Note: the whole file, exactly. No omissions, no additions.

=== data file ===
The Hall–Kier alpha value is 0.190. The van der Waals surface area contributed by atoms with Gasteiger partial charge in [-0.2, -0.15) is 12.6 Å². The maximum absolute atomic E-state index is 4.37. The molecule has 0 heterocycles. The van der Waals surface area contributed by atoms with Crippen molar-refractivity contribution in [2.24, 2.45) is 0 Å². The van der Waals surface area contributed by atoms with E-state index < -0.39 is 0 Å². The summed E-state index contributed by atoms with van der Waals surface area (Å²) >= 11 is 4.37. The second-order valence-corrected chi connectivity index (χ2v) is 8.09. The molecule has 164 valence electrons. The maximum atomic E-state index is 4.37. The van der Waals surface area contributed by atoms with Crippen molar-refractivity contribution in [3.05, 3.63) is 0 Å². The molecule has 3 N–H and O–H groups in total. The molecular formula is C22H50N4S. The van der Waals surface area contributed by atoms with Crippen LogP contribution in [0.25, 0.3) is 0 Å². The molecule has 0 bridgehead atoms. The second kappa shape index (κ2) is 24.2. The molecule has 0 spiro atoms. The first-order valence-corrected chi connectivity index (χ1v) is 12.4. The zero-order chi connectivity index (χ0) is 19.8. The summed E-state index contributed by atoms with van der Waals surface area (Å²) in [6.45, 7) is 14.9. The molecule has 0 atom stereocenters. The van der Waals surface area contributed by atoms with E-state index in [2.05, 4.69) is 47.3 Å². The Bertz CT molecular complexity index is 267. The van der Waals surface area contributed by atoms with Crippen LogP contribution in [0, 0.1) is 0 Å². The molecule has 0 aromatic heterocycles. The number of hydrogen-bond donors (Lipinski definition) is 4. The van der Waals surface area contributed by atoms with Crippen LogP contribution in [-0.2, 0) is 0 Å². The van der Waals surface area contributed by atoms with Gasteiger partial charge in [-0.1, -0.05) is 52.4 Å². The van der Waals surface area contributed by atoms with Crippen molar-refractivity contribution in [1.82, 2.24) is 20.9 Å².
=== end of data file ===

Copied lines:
The Hall–Kier alpha value is 0.190. The van der Waals surface area contributed by atoms with Gasteiger partial charge in [-0.2, -0.15) is 12.6 Å². The maximum absolute atomic E-state index is 4.37. The molecule has 0 heterocycles. The van der Waals surface area contributed by atoms with Crippen molar-refractivity contribution in [2.24, 2.45) is 0 Å². The van der Waals surface area contributed by atoms with E-state index < -0.39 is 0 Å². The summed E-state index contributed by atoms with van der Waals surface area (Å²) >= 11 is 4.37. The second-order valence-corrected chi connectivity index (χ2v) is 8.09. The molecule has 164 valence electrons. The maximum atomic E-state index is 4.37. The van der Waals surface area contributed by atoms with Crippen molar-refractivity contribution in [3.05, 3.63) is 0 Å². The molecule has 3 N–H and O–H groups in total. The molecular formula is C22H50N4S. The van der Waals surface area contributed by atoms with Crippen LogP contribution in [0.25, 0.3) is 0 Å². The molecule has 0 bridgehead atoms. The second kappa shape index (κ2) is 24.2. The molecule has 0 spiro atoms. The first-order valence-corrected chi connectivity index (χ1v) is 12.4. The zero-order chi connectivity index (χ0) is 19.8. The summed E-state index contributed by atoms with van der Waals surface area (Å²) in [6.45, 7) is 14.9. The molecule has 0 atom stereocenters. The van der Waals surface area contributed by atoms with E-state index in [2.05, 4.69) is 47.3 Å². The Bertz CT molecular complexity index is 267. The van der Waals surface area contributed by atoms with Crippen LogP contribution in [0, 0.1) is 0 Å². The molecule has 0 aromatic heterocycles. The number of hydrogen-bond donors (Lipinski definition) is 4. The van der Waals surface area contributed by atoms with Crippen LogP contribution in [-0.2, 0) is 0 Å². The van der Waals surface area contributed by atoms with Gasteiger partial charge in [-0.1, -0.05) is 52.4 Å². The van der Waals surface area contributed by atoms with Crippen molar-refractivity contribution in [1.82, 2.24) is 20.9 Å².